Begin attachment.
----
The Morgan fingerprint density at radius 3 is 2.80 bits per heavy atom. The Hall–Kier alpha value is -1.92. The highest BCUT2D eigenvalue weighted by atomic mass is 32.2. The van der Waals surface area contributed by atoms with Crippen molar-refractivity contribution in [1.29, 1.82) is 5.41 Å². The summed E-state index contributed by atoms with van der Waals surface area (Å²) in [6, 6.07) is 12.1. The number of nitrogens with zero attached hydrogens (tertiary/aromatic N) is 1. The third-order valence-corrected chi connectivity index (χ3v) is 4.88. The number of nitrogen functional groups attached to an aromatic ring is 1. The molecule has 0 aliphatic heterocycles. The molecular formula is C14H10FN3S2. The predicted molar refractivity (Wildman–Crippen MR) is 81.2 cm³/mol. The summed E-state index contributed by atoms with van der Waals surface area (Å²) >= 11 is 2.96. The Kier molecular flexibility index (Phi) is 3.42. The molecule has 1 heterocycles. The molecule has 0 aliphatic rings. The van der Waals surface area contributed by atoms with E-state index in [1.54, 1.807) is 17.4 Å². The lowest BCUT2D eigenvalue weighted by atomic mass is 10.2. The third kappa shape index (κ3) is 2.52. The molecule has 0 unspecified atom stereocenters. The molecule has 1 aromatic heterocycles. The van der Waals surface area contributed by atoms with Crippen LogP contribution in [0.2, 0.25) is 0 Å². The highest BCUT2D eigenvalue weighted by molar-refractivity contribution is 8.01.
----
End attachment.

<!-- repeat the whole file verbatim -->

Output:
The Morgan fingerprint density at radius 3 is 2.80 bits per heavy atom. The Hall–Kier alpha value is -1.92. The highest BCUT2D eigenvalue weighted by atomic mass is 32.2. The van der Waals surface area contributed by atoms with Crippen molar-refractivity contribution in [1.29, 1.82) is 5.41 Å². The summed E-state index contributed by atoms with van der Waals surface area (Å²) in [6, 6.07) is 12.1. The number of nitrogens with zero attached hydrogens (tertiary/aromatic N) is 1. The third-order valence-corrected chi connectivity index (χ3v) is 4.88. The number of nitrogen functional groups attached to an aromatic ring is 1. The molecule has 0 aliphatic heterocycles. The molecular formula is C14H10FN3S2. The predicted molar refractivity (Wildman–Crippen MR) is 81.2 cm³/mol. The summed E-state index contributed by atoms with van der Waals surface area (Å²) >= 11 is 2.96. The Kier molecular flexibility index (Phi) is 3.42. The molecule has 1 heterocycles. The molecule has 0 aliphatic rings. The van der Waals surface area contributed by atoms with E-state index in [1.54, 1.807) is 17.4 Å². The lowest BCUT2D eigenvalue weighted by atomic mass is 10.2. The third kappa shape index (κ3) is 2.52. The molecule has 0 unspecified atom stereocenters. The molecule has 1 aromatic heterocycles. The van der Waals surface area contributed by atoms with Crippen LogP contribution in [0.2, 0.25) is 0 Å². The highest BCUT2D eigenvalue weighted by molar-refractivity contribution is 8.01.